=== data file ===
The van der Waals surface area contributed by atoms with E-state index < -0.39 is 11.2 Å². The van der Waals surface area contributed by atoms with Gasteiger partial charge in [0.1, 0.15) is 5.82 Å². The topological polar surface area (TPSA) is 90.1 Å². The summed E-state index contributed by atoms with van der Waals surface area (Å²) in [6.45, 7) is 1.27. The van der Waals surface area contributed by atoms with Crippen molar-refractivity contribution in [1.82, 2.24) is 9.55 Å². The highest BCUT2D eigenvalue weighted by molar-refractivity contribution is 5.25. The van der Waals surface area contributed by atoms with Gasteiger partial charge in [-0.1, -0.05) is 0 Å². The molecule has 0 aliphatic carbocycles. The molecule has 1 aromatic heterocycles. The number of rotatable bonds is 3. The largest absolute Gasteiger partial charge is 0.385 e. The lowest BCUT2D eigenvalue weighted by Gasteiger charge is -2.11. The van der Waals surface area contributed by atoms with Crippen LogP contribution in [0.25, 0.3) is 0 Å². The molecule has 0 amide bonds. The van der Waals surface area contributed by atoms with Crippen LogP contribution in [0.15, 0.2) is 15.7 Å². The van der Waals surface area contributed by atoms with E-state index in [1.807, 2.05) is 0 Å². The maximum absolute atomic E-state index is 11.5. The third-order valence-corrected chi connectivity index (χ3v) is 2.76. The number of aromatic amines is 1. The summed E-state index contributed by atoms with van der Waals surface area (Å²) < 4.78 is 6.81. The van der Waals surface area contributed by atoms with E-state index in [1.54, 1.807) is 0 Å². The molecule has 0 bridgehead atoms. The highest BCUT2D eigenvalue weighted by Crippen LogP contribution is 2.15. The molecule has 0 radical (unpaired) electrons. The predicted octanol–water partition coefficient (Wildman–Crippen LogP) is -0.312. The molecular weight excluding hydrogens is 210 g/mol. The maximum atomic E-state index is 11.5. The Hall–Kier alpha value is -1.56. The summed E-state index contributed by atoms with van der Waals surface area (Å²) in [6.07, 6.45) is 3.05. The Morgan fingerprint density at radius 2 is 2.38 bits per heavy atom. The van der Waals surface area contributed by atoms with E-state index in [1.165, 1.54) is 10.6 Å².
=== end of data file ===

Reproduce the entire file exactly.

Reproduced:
The van der Waals surface area contributed by atoms with E-state index < -0.39 is 11.2 Å². The van der Waals surface area contributed by atoms with Gasteiger partial charge in [0.1, 0.15) is 5.82 Å². The topological polar surface area (TPSA) is 90.1 Å². The summed E-state index contributed by atoms with van der Waals surface area (Å²) in [6.45, 7) is 1.27. The van der Waals surface area contributed by atoms with Crippen molar-refractivity contribution in [1.82, 2.24) is 9.55 Å². The highest BCUT2D eigenvalue weighted by molar-refractivity contribution is 5.25. The van der Waals surface area contributed by atoms with Gasteiger partial charge in [-0.1, -0.05) is 0 Å². The molecule has 0 aliphatic carbocycles. The molecule has 1 aromatic heterocycles. The number of rotatable bonds is 3. The largest absolute Gasteiger partial charge is 0.385 e. The lowest BCUT2D eigenvalue weighted by Gasteiger charge is -2.11. The van der Waals surface area contributed by atoms with Crippen LogP contribution in [0.25, 0.3) is 0 Å². The molecule has 0 amide bonds. The van der Waals surface area contributed by atoms with Crippen LogP contribution in [0.15, 0.2) is 15.7 Å². The van der Waals surface area contributed by atoms with E-state index in [1.807, 2.05) is 0 Å². The maximum absolute atomic E-state index is 11.5. The third-order valence-corrected chi connectivity index (χ3v) is 2.76. The number of aromatic amines is 1. The summed E-state index contributed by atoms with van der Waals surface area (Å²) < 4.78 is 6.81. The van der Waals surface area contributed by atoms with E-state index in [1.54, 1.807) is 0 Å². The molecule has 0 bridgehead atoms. The highest BCUT2D eigenvalue weighted by Crippen LogP contribution is 2.15. The molecule has 0 radical (unpaired) electrons. The predicted octanol–water partition coefficient (Wildman–Crippen LogP) is -0.312. The molecular weight excluding hydrogens is 210 g/mol. The maximum atomic E-state index is 11.5. The Hall–Kier alpha value is -1.56. The summed E-state index contributed by atoms with van der Waals surface area (Å²) in [6.07, 6.45) is 3.05. The Morgan fingerprint density at radius 2 is 2.38 bits per heavy atom. The van der Waals surface area contributed by atoms with E-state index in [1.165, 1.54) is 10.6 Å².